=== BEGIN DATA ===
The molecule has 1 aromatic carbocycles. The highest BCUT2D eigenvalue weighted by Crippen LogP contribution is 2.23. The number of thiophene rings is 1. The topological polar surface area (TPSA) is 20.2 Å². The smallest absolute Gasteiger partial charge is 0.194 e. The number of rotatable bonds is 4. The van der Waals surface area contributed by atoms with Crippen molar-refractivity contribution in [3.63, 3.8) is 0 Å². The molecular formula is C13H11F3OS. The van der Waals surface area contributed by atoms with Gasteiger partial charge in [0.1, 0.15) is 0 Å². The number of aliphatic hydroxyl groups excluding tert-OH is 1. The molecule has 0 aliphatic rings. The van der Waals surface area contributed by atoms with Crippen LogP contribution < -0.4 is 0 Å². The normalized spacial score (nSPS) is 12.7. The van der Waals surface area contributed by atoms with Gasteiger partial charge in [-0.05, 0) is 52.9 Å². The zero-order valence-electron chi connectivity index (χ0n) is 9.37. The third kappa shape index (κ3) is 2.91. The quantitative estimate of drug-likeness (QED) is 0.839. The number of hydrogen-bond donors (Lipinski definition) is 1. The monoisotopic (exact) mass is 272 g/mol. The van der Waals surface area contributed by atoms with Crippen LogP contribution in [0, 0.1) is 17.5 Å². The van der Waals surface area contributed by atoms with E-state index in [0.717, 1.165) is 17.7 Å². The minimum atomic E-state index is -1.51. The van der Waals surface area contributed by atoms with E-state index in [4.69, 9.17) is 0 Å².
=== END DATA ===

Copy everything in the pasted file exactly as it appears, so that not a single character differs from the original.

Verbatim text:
The molecule has 1 aromatic carbocycles. The highest BCUT2D eigenvalue weighted by Crippen LogP contribution is 2.23. The number of thiophene rings is 1. The topological polar surface area (TPSA) is 20.2 Å². The smallest absolute Gasteiger partial charge is 0.194 e. The number of rotatable bonds is 4. The van der Waals surface area contributed by atoms with Crippen molar-refractivity contribution in [3.63, 3.8) is 0 Å². The molecular formula is C13H11F3OS. The van der Waals surface area contributed by atoms with Gasteiger partial charge in [0.1, 0.15) is 0 Å². The number of aliphatic hydroxyl groups excluding tert-OH is 1. The molecule has 0 aliphatic rings. The van der Waals surface area contributed by atoms with Crippen LogP contribution < -0.4 is 0 Å². The normalized spacial score (nSPS) is 12.7. The van der Waals surface area contributed by atoms with Gasteiger partial charge in [-0.05, 0) is 52.9 Å². The zero-order valence-electron chi connectivity index (χ0n) is 9.37. The third kappa shape index (κ3) is 2.91. The quantitative estimate of drug-likeness (QED) is 0.839. The number of hydrogen-bond donors (Lipinski definition) is 1. The monoisotopic (exact) mass is 272 g/mol. The van der Waals surface area contributed by atoms with Crippen LogP contribution in [0, 0.1) is 17.5 Å². The van der Waals surface area contributed by atoms with E-state index in [0.717, 1.165) is 17.7 Å². The minimum atomic E-state index is -1.51. The van der Waals surface area contributed by atoms with E-state index in [4.69, 9.17) is 0 Å².